This article was first published on 11 November 2020 and has been updated with additional reporting.
While the majority of F&B and retail businesses have resumed operations and re-opened their doors, nightlife businesses are still reeling from the effects of the COVID-19 pandemic. Music and crowds in bars, pubs, clubs and karaoke joints have ceased since March 2020 after they were ordered to shut and business has yet to resume.
On 6 November 2020, it was announced that a small-scale pilot scheme with strict safety measures, such as wearing a mask on the dance floor and being tested negative for COVID-19, would be offered to some nightlife operators.
A two-month pilot for bars and pubs commenced on 8 December 2020. Currently, three outlets are on the pilot:
- Bar Kiharu, 150 Orchard Plaza, #03-17
- Bell Bar, 5 Koek Road, Cuppage Plaza, #03-12
- Skinny’s Lounge, 82 Boat Quay #01-02
The Ministry of Trade and Industry (MTI) has announced that they will not be expanding the pilot to include more participants. This is in light of the increase in the number of unlinked COVID-19 community cases in Singapore. However, the pilot for the three bars and pubs will be extended until 7 April 2021. This is mainly down to the three outlets’ compliance with the SMMs throughout the pilot duration.
Meanwhile, on 18 January 2021, it was announced that the pilot for karaoke lounges and nightclubs, initially slated to begin in January 2021, has been deferred due to the increasing number of unlinked community cases in Singapore.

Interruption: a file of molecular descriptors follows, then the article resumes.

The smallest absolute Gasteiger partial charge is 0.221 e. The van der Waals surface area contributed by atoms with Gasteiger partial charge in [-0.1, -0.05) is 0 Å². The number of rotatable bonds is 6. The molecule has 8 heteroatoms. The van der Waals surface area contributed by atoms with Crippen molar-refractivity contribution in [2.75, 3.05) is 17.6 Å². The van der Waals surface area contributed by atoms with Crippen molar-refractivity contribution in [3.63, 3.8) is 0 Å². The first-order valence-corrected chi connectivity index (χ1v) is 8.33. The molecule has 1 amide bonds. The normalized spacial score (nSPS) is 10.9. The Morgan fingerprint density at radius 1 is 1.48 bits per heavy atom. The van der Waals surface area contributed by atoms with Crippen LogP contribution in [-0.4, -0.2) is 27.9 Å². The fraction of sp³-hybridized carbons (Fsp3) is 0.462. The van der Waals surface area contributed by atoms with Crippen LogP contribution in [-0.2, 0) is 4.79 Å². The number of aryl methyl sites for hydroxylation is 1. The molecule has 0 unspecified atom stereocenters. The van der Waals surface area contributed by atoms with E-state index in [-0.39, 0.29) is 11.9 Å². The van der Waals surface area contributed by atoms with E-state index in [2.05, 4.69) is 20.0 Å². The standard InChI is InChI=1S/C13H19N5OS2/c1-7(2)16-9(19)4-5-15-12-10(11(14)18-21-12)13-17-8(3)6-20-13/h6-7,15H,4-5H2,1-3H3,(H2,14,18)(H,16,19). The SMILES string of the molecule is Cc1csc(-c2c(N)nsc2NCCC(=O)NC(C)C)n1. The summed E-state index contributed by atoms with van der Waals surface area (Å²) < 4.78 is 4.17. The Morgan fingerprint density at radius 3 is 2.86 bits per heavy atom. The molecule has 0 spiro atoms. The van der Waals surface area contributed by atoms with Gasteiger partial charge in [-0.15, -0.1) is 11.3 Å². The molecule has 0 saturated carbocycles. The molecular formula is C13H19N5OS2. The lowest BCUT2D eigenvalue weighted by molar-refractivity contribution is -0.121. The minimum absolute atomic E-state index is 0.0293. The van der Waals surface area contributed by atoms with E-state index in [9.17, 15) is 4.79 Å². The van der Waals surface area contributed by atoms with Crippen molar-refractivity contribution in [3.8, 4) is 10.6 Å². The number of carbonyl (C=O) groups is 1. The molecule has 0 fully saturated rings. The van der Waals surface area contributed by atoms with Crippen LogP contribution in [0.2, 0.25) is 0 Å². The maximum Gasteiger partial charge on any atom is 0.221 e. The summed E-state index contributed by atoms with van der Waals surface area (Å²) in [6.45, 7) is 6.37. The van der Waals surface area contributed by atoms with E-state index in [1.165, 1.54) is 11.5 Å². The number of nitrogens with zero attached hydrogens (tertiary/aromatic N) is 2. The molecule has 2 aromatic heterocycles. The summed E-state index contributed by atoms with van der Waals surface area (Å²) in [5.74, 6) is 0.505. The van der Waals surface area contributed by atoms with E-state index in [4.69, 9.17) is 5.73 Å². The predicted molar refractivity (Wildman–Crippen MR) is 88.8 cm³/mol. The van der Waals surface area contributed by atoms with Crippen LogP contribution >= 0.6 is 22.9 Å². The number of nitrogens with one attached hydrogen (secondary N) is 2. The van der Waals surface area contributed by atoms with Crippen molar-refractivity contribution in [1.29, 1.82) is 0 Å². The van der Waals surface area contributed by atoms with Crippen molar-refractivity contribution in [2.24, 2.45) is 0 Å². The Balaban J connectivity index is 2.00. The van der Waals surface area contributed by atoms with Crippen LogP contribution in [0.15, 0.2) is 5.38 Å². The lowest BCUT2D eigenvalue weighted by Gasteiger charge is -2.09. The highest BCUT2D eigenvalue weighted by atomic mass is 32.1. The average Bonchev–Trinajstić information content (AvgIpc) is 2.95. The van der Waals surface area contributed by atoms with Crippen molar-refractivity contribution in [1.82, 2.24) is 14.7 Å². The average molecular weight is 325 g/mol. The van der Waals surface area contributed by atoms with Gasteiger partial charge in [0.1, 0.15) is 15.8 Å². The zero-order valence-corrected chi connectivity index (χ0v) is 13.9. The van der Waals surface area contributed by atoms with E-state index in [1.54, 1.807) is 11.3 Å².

This may be seen as a major blow to the nightlife industry. Furthermore, the MTI had already noted that “even if pilots turn out well, it is expected that the nightlife industry will not resume operations in their original form for a considerable period”.
This means nightlife businesses will continue to be crippled or even remain shut. Such businesses have been encouraged to reconsider their options: to either pivot their business to other permissible activities or to wind up their operations. Financial support packages have also been made available for such businesses that are considering either options.
Government Support For Nightlife Businesses That Are Changing Their Business Model
Nightlife businesses have an option to receive support in pivoting their business to either F&B or other commercial uses such as gyms or offices. From now till March 2021, nightlife businesses that choose to do so can apply for a grant of up to $50,000 from Enterprise Singapore (ESG) to help defray the costs that would be incurred in efforts to pivot their businesses. For nightlife businesses that have already changed their business models, Enterprise Singapore will extend support to them on a case-by-case basis. Firms that apply for this grant can do so through the Singapore Nightlife Business Association (SNBA).
MTI is also working with regulatory agencies such as Urban Redevelopment Authority (URA) and the Singapore Food Agency (SFA) to simply and expedite application processes to establish their F&B operations and license change which will take around 14 days compared to months previously.